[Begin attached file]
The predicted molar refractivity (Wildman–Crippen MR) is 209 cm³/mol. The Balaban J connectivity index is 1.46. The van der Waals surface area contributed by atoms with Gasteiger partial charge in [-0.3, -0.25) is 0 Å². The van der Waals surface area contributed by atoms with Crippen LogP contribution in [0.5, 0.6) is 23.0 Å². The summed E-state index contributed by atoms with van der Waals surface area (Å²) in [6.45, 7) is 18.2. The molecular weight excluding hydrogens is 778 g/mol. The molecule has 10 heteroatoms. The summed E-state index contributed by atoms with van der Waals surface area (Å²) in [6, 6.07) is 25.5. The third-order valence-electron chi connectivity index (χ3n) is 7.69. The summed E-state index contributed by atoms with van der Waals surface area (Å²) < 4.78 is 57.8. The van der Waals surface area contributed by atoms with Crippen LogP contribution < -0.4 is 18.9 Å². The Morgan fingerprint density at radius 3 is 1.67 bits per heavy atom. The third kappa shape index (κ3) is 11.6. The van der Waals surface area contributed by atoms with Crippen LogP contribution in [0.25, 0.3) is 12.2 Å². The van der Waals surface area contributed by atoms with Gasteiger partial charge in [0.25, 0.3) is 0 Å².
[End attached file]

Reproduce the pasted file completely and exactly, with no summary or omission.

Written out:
The predicted molar refractivity (Wildman–Crippen MR) is 209 cm³/mol. The Balaban J connectivity index is 1.46. The van der Waals surface area contributed by atoms with Gasteiger partial charge in [-0.3, -0.25) is 0 Å². The van der Waals surface area contributed by atoms with Crippen LogP contribution in [0.5, 0.6) is 23.0 Å². The summed E-state index contributed by atoms with van der Waals surface area (Å²) in [6.45, 7) is 18.2. The molecular weight excluding hydrogens is 778 g/mol. The molecule has 10 heteroatoms. The summed E-state index contributed by atoms with van der Waals surface area (Å²) in [6, 6.07) is 25.5. The third-order valence-electron chi connectivity index (χ3n) is 7.69. The summed E-state index contributed by atoms with van der Waals surface area (Å²) < 4.78 is 57.8. The van der Waals surface area contributed by atoms with Crippen LogP contribution < -0.4 is 18.9 Å². The Morgan fingerprint density at radius 3 is 1.67 bits per heavy atom. The third kappa shape index (κ3) is 11.6. The van der Waals surface area contributed by atoms with Crippen LogP contribution in [0.25, 0.3) is 12.2 Å². The van der Waals surface area contributed by atoms with Gasteiger partial charge in [0.25, 0.3) is 0 Å².